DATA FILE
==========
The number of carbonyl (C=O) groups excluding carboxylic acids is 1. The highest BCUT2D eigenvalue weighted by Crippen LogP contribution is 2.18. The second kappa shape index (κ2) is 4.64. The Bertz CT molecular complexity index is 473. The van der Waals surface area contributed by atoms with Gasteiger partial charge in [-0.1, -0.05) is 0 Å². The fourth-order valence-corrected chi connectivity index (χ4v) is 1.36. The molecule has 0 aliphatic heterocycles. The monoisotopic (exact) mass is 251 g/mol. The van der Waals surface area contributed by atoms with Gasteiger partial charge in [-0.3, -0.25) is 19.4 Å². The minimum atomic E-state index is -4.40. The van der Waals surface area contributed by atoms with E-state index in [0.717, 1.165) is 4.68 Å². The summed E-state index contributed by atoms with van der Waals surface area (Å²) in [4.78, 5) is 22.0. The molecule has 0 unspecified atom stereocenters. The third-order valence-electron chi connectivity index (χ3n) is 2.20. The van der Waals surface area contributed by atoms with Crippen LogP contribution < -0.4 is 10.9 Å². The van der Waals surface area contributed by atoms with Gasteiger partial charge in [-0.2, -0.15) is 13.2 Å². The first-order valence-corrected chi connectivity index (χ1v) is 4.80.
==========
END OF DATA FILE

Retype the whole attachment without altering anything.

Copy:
The number of carbonyl (C=O) groups excluding carboxylic acids is 1. The highest BCUT2D eigenvalue weighted by Crippen LogP contribution is 2.18. The second kappa shape index (κ2) is 4.64. The Bertz CT molecular complexity index is 473. The van der Waals surface area contributed by atoms with Gasteiger partial charge in [-0.1, -0.05) is 0 Å². The fourth-order valence-corrected chi connectivity index (χ4v) is 1.36. The molecule has 0 aliphatic heterocycles. The monoisotopic (exact) mass is 251 g/mol. The van der Waals surface area contributed by atoms with Gasteiger partial charge in [-0.3, -0.25) is 19.4 Å². The minimum atomic E-state index is -4.40. The van der Waals surface area contributed by atoms with E-state index in [0.717, 1.165) is 4.68 Å². The summed E-state index contributed by atoms with van der Waals surface area (Å²) in [4.78, 5) is 22.0. The molecule has 0 unspecified atom stereocenters. The third-order valence-electron chi connectivity index (χ3n) is 2.20. The van der Waals surface area contributed by atoms with Crippen LogP contribution < -0.4 is 10.9 Å². The van der Waals surface area contributed by atoms with Gasteiger partial charge in [-0.2, -0.15) is 13.2 Å². The first-order valence-corrected chi connectivity index (χ1v) is 4.80.